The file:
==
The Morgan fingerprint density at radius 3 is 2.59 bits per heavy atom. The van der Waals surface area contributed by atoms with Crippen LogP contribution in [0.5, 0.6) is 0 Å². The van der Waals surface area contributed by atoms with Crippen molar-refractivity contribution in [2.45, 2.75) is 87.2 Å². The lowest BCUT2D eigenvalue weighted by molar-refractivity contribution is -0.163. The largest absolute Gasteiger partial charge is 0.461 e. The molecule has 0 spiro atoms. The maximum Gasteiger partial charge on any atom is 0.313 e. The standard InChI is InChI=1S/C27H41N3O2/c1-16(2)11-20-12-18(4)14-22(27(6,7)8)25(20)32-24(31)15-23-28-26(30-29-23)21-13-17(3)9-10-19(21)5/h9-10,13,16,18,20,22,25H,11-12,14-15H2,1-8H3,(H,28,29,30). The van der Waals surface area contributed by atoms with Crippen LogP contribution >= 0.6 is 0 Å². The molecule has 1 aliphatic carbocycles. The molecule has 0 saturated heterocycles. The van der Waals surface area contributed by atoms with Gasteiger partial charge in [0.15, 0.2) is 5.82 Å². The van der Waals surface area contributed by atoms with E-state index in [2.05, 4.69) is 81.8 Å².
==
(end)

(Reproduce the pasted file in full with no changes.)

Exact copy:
The Morgan fingerprint density at radius 3 is 2.59 bits per heavy atom. The van der Waals surface area contributed by atoms with Crippen LogP contribution in [0.5, 0.6) is 0 Å². The van der Waals surface area contributed by atoms with Crippen molar-refractivity contribution in [2.45, 2.75) is 87.2 Å². The lowest BCUT2D eigenvalue weighted by molar-refractivity contribution is -0.163. The largest absolute Gasteiger partial charge is 0.461 e. The molecule has 0 spiro atoms. The maximum Gasteiger partial charge on any atom is 0.313 e. The standard InChI is InChI=1S/C27H41N3O2/c1-16(2)11-20-12-18(4)14-22(27(6,7)8)25(20)32-24(31)15-23-28-26(30-29-23)21-13-17(3)9-10-19(21)5/h9-10,13,16,18,20,22,25H,11-12,14-15H2,1-8H3,(H,28,29,30). The van der Waals surface area contributed by atoms with Crippen LogP contribution >= 0.6 is 0 Å². The molecule has 1 aliphatic carbocycles. The molecule has 0 saturated heterocycles. The van der Waals surface area contributed by atoms with Gasteiger partial charge in [0.15, 0.2) is 5.82 Å². The van der Waals surface area contributed by atoms with E-state index in [2.05, 4.69) is 81.8 Å².